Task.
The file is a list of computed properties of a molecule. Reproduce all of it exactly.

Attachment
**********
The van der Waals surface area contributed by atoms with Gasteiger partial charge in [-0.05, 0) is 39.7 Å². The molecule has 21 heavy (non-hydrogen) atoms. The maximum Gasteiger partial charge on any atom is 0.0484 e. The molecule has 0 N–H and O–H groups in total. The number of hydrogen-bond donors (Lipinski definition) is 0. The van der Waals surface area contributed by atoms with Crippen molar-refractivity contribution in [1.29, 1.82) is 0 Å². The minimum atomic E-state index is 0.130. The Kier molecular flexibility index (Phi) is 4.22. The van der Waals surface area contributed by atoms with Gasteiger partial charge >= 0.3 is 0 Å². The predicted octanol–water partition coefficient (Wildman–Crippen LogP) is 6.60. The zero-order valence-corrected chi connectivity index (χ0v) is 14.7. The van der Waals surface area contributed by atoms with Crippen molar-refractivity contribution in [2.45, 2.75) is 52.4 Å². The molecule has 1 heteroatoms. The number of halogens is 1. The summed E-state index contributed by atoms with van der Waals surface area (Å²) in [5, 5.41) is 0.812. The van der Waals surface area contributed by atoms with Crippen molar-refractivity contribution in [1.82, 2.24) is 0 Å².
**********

The van der Waals surface area contributed by atoms with Gasteiger partial charge in [-0.05, 0) is 39.7 Å². The molecule has 21 heavy (non-hydrogen) atoms. The maximum Gasteiger partial charge on any atom is 0.0484 e. The molecule has 0 N–H and O–H groups in total. The number of hydrogen-bond donors (Lipinski definition) is 0. The van der Waals surface area contributed by atoms with Crippen molar-refractivity contribution in [1.29, 1.82) is 0 Å². The minimum atomic E-state index is 0.130. The Kier molecular flexibility index (Phi) is 4.22. The van der Waals surface area contributed by atoms with Gasteiger partial charge >= 0.3 is 0 Å². The predicted octanol–water partition coefficient (Wildman–Crippen LogP) is 6.60. The zero-order valence-corrected chi connectivity index (χ0v) is 14.7. The van der Waals surface area contributed by atoms with Crippen molar-refractivity contribution in [2.45, 2.75) is 52.4 Å². The molecule has 1 heteroatoms. The number of halogens is 1. The summed E-state index contributed by atoms with van der Waals surface area (Å²) in [5, 5.41) is 0.812. The van der Waals surface area contributed by atoms with Crippen molar-refractivity contribution in [1.82, 2.24) is 0 Å².